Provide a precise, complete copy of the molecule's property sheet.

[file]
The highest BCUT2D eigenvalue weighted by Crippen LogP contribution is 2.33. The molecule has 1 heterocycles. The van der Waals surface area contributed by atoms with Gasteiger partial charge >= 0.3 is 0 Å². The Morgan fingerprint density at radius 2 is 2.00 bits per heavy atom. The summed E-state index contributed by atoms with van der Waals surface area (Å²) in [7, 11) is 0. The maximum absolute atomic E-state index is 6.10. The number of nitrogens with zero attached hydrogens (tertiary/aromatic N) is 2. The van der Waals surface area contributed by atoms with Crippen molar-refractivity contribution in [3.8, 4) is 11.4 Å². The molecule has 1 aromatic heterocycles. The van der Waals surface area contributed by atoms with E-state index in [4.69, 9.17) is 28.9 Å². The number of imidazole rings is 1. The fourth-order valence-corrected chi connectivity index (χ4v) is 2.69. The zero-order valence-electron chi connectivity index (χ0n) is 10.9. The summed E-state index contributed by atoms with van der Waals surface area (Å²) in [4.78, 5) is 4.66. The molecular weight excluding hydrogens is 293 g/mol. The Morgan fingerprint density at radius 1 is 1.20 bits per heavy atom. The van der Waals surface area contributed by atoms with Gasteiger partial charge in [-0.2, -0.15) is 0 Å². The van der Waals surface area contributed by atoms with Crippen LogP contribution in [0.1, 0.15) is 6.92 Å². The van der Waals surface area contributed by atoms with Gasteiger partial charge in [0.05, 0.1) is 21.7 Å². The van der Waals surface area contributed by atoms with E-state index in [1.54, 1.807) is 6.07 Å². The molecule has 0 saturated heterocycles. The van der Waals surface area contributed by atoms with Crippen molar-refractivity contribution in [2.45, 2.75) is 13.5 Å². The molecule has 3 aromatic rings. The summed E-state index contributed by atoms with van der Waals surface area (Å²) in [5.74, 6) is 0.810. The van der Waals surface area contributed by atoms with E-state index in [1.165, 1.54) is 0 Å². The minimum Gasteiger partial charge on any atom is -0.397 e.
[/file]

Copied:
The highest BCUT2D eigenvalue weighted by Crippen LogP contribution is 2.33. The molecule has 1 heterocycles. The van der Waals surface area contributed by atoms with Gasteiger partial charge >= 0.3 is 0 Å². The Morgan fingerprint density at radius 2 is 2.00 bits per heavy atom. The summed E-state index contributed by atoms with van der Waals surface area (Å²) in [7, 11) is 0. The maximum absolute atomic E-state index is 6.10. The number of nitrogens with zero attached hydrogens (tertiary/aromatic N) is 2. The van der Waals surface area contributed by atoms with Crippen molar-refractivity contribution in [3.8, 4) is 11.4 Å². The molecule has 1 aromatic heterocycles. The van der Waals surface area contributed by atoms with E-state index in [4.69, 9.17) is 28.9 Å². The number of imidazole rings is 1. The fourth-order valence-corrected chi connectivity index (χ4v) is 2.69. The zero-order valence-electron chi connectivity index (χ0n) is 10.9. The summed E-state index contributed by atoms with van der Waals surface area (Å²) in [4.78, 5) is 4.66. The molecular weight excluding hydrogens is 293 g/mol. The Morgan fingerprint density at radius 1 is 1.20 bits per heavy atom. The van der Waals surface area contributed by atoms with Gasteiger partial charge in [-0.2, -0.15) is 0 Å². The van der Waals surface area contributed by atoms with Crippen LogP contribution in [0.1, 0.15) is 6.92 Å². The van der Waals surface area contributed by atoms with Gasteiger partial charge in [0.05, 0.1) is 21.7 Å². The van der Waals surface area contributed by atoms with E-state index in [1.54, 1.807) is 6.07 Å². The molecule has 0 saturated heterocycles. The van der Waals surface area contributed by atoms with Crippen molar-refractivity contribution in [2.45, 2.75) is 13.5 Å². The molecule has 3 aromatic rings. The summed E-state index contributed by atoms with van der Waals surface area (Å²) in [5.74, 6) is 0.810. The van der Waals surface area contributed by atoms with E-state index in [1.165, 1.54) is 0 Å². The minimum Gasteiger partial charge on any atom is -0.397 e.